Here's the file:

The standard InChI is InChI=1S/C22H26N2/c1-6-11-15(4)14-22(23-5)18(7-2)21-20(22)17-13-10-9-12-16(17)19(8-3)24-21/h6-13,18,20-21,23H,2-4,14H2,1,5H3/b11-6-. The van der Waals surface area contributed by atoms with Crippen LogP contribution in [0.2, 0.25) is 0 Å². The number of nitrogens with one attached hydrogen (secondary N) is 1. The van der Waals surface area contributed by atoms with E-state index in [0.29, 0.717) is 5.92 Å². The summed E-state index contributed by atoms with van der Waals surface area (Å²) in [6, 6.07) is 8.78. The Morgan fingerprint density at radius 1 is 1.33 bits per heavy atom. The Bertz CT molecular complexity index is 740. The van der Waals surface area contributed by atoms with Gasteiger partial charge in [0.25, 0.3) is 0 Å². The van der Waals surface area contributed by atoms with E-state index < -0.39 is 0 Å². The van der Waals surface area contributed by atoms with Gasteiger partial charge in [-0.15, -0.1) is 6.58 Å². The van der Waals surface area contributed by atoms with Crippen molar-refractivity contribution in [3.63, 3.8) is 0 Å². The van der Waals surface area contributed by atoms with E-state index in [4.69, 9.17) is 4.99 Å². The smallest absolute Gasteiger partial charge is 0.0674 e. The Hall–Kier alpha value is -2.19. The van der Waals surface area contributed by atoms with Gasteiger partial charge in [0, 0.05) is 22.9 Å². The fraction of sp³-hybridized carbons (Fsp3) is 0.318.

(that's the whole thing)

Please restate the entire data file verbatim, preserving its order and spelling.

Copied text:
The standard InChI is InChI=1S/C22H26N2/c1-6-11-15(4)14-22(23-5)18(7-2)21-20(22)17-13-10-9-12-16(17)19(8-3)24-21/h6-13,18,20-21,23H,2-4,14H2,1,5H3/b11-6-. The van der Waals surface area contributed by atoms with Crippen LogP contribution in [0.2, 0.25) is 0 Å². The number of nitrogens with one attached hydrogen (secondary N) is 1. The van der Waals surface area contributed by atoms with E-state index in [0.29, 0.717) is 5.92 Å². The summed E-state index contributed by atoms with van der Waals surface area (Å²) in [6, 6.07) is 8.78. The Morgan fingerprint density at radius 1 is 1.33 bits per heavy atom. The Bertz CT molecular complexity index is 740. The van der Waals surface area contributed by atoms with Gasteiger partial charge in [0.25, 0.3) is 0 Å². The van der Waals surface area contributed by atoms with E-state index < -0.39 is 0 Å². The van der Waals surface area contributed by atoms with Gasteiger partial charge in [-0.15, -0.1) is 6.58 Å². The van der Waals surface area contributed by atoms with Crippen molar-refractivity contribution in [3.63, 3.8) is 0 Å². The van der Waals surface area contributed by atoms with E-state index in [4.69, 9.17) is 4.99 Å². The smallest absolute Gasteiger partial charge is 0.0674 e. The Hall–Kier alpha value is -2.19. The van der Waals surface area contributed by atoms with Gasteiger partial charge in [0, 0.05) is 22.9 Å². The fraction of sp³-hybridized carbons (Fsp3) is 0.318.